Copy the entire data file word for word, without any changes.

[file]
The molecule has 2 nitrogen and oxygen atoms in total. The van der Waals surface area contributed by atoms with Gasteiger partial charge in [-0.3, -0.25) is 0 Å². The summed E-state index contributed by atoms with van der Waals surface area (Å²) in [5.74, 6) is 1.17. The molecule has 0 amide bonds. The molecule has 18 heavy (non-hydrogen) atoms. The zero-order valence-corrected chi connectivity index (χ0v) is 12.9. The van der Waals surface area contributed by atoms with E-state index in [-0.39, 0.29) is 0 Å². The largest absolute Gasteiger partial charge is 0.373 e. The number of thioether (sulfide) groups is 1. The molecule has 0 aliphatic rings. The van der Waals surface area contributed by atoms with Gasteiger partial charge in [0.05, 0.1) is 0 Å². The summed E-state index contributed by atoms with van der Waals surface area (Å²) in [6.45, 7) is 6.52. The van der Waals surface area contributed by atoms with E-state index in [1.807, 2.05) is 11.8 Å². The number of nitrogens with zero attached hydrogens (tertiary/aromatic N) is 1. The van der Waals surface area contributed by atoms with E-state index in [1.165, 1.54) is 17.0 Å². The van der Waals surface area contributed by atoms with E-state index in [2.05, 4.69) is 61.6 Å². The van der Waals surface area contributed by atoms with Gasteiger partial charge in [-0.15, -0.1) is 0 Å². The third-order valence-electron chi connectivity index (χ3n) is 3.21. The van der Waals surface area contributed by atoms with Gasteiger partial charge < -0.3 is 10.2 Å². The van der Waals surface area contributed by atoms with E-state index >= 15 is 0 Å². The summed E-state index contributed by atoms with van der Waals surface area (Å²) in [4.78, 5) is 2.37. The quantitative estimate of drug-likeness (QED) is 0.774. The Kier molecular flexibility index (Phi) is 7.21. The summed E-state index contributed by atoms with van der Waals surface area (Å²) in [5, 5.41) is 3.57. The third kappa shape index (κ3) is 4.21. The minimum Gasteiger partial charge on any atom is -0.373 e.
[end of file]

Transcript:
The molecule has 2 nitrogen and oxygen atoms in total. The van der Waals surface area contributed by atoms with Gasteiger partial charge in [-0.3, -0.25) is 0 Å². The summed E-state index contributed by atoms with van der Waals surface area (Å²) in [5.74, 6) is 1.17. The molecule has 0 amide bonds. The molecule has 18 heavy (non-hydrogen) atoms. The zero-order valence-corrected chi connectivity index (χ0v) is 12.9. The van der Waals surface area contributed by atoms with E-state index in [-0.39, 0.29) is 0 Å². The largest absolute Gasteiger partial charge is 0.373 e. The number of thioether (sulfide) groups is 1. The molecule has 0 aliphatic rings. The van der Waals surface area contributed by atoms with Gasteiger partial charge in [0.05, 0.1) is 0 Å². The summed E-state index contributed by atoms with van der Waals surface area (Å²) in [6.45, 7) is 6.52. The van der Waals surface area contributed by atoms with E-state index in [1.807, 2.05) is 11.8 Å². The number of nitrogens with zero attached hydrogens (tertiary/aromatic N) is 1. The van der Waals surface area contributed by atoms with E-state index in [1.165, 1.54) is 17.0 Å². The van der Waals surface area contributed by atoms with E-state index in [2.05, 4.69) is 61.6 Å². The van der Waals surface area contributed by atoms with Gasteiger partial charge in [-0.15, -0.1) is 0 Å². The third-order valence-electron chi connectivity index (χ3n) is 3.21. The van der Waals surface area contributed by atoms with Gasteiger partial charge < -0.3 is 10.2 Å². The van der Waals surface area contributed by atoms with E-state index >= 15 is 0 Å². The summed E-state index contributed by atoms with van der Waals surface area (Å²) in [4.78, 5) is 2.37. The quantitative estimate of drug-likeness (QED) is 0.774. The Kier molecular flexibility index (Phi) is 7.21. The summed E-state index contributed by atoms with van der Waals surface area (Å²) in [5, 5.41) is 3.57. The third kappa shape index (κ3) is 4.21. The minimum Gasteiger partial charge on any atom is -0.373 e.